Joma “recovering well”

The eight page Joint Statement however is silent on the announced plan of the GRP to request the United States government to delist NDFP Chief Political Consultant Jose Maria Sison from its terror list.

Sison was absent in a formal peace talks closing ceremony for the first time in 25 years,

“We would like to inform you that the chief political consultant of the NDFP, Prof. Jose Maria Sison, was hospitalized last night,” Slattum said.

“But we can assure you that he is recovering well.  And I think I speak for everybody when I say we hope that he would be back on his feet in the next few days,” she added to loud applause in the hall.

Bello asked the participants and witnesses of the closing ceremony to offer a minute of prayer for the fast recovery of Sison.

Bello and GRP panel member Angela Trinidad had to leave the ceremony early to fly to Kuwait to try to save the life of a Filipino set to be executed in the said country. # (Raymund B. Villanueva)

PAHAYAG: “Di po laro ang pagbabalita, Mr. President!”

Mawalang-galang po, mahal na Pangulo. Sinasadya ng National Union of Journalists of the Philippines (NUJP) na gamitin ang pambansang wika sa pahayag na ito upang bigyang sapat na halaga ang kaliwanagan sa komunikasyon at tiyakin na mauunawaan ng lahat ang nais naming ipaabot.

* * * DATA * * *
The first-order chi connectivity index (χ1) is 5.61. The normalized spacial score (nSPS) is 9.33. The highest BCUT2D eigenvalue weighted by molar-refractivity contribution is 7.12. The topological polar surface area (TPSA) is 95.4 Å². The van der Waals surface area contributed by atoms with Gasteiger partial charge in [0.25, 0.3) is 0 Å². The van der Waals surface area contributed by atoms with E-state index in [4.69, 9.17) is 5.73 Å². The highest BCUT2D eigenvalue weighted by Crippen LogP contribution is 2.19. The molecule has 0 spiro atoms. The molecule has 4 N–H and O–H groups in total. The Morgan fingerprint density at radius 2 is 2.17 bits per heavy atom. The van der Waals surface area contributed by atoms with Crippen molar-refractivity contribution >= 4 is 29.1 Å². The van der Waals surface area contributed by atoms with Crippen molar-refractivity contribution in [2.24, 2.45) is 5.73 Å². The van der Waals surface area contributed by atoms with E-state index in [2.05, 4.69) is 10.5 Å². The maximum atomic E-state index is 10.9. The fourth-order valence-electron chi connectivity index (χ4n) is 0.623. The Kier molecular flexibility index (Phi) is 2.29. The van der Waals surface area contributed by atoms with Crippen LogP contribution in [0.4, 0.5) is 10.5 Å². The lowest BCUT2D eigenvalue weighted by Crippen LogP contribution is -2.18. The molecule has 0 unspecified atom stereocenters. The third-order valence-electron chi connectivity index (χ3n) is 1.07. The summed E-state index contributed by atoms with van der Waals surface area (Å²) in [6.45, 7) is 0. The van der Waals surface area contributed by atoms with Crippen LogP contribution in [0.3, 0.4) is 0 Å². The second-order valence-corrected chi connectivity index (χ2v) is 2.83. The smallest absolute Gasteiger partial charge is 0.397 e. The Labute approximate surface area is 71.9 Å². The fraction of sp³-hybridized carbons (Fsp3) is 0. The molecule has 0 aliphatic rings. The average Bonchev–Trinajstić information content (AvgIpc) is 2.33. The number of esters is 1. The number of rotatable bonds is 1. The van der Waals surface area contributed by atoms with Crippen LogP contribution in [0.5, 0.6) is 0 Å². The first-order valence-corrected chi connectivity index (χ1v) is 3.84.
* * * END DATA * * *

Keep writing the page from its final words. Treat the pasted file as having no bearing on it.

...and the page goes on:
Sa inyong panayam sa midya nung Huwebes, muli mong sinabi na “nilalaro” mo kami at “mahilig” kang “magbitaw ng kalokohan.” Kung kaya, pananagutan ng mga mamamahayag ang pagsusuri sa bawat mong salita, kung totoo ba o hindi, at kami ang dapat sisihin kung ‘di tugma ang aming ulat sa mensahe na nais ninyong iparating.

Ipagpaumanhin po ninyo, subalit tuwiran kaming tumututol sa inyong pananaw. Hindi dahil ayaw naming suriin ang inyong mga salita — dahil kasama po ito sa aming gawain — kundi, bilang Pangulo ng Pilipinas, kayo po ang may pananagutan at tungkuling maging malinaw sa lahat ng inyong pahayag sa sambayanan at sa buong mundo.

May mga pagkakataon naman po para sa biro o sa kalokohan. Subalit dahil kayo ang Pangulo, ang inyong mga pahayag sa publiko ay aming itinuturing — at dapat lamang ituring — na patakaran ng inyong pamahalaan. Dagdag pa, marami rin sa inyong masusugid na tagasuporta ang nagtuturing ding atas at utos maging ang inyong mga biro at gamitin ang mga ito bilang dahilan para sa mga karumaldumal na hangarin ng mga kriminal at tiwali sa loob at labas ng gobyerno. Sa ganitong kalagayan, aming kagalang-galang na ginoo, hindi kaya mainam na huwag mo na kaming laruin at bawasan na ang hilig ninyong magbitiw ng kalokohan?

Ipagpatawad po ninyo , mahal na Pangulo, kung amin namang ibinabalik sa inyo ang inyong sinabi: Kung hindi malinaw ang inyong mga pahayag at hindi malinaw kung ito ay biro o seryoso, nasa inyo po at wala sa amin o sa taumbayan, ang problema. Seryoso po kami sa aming gawain at tungkulin naming ituring na seryoso at iulat ng tapat ang anumang namumutawi sa bibig ng Pangulo.

Huwag po ninyong baliktarin ang kaayusan ng pananagutang maging malinaw, Mr. President.

 

Read more

Bayan protest at US Embassy supports Duterte’s ‘independent foreign policy’

PROGRESSIVE groups led by Bagong Alyansang Makabayan (Bayan) marched to the US Embassy last September 16 to commemorate the 25th anniversary of the Philippine Senate’s rejection of the extension of the Philippine-United States of America Military Bases Agreement and to support “President Rodrigo Duterte’s independent foreign policy.”

The protest celebrated the 1991 rejection by 12 senators of the agreement despite great pressure exerted by then President Corazon Aquino to the Senate to extend the treaty.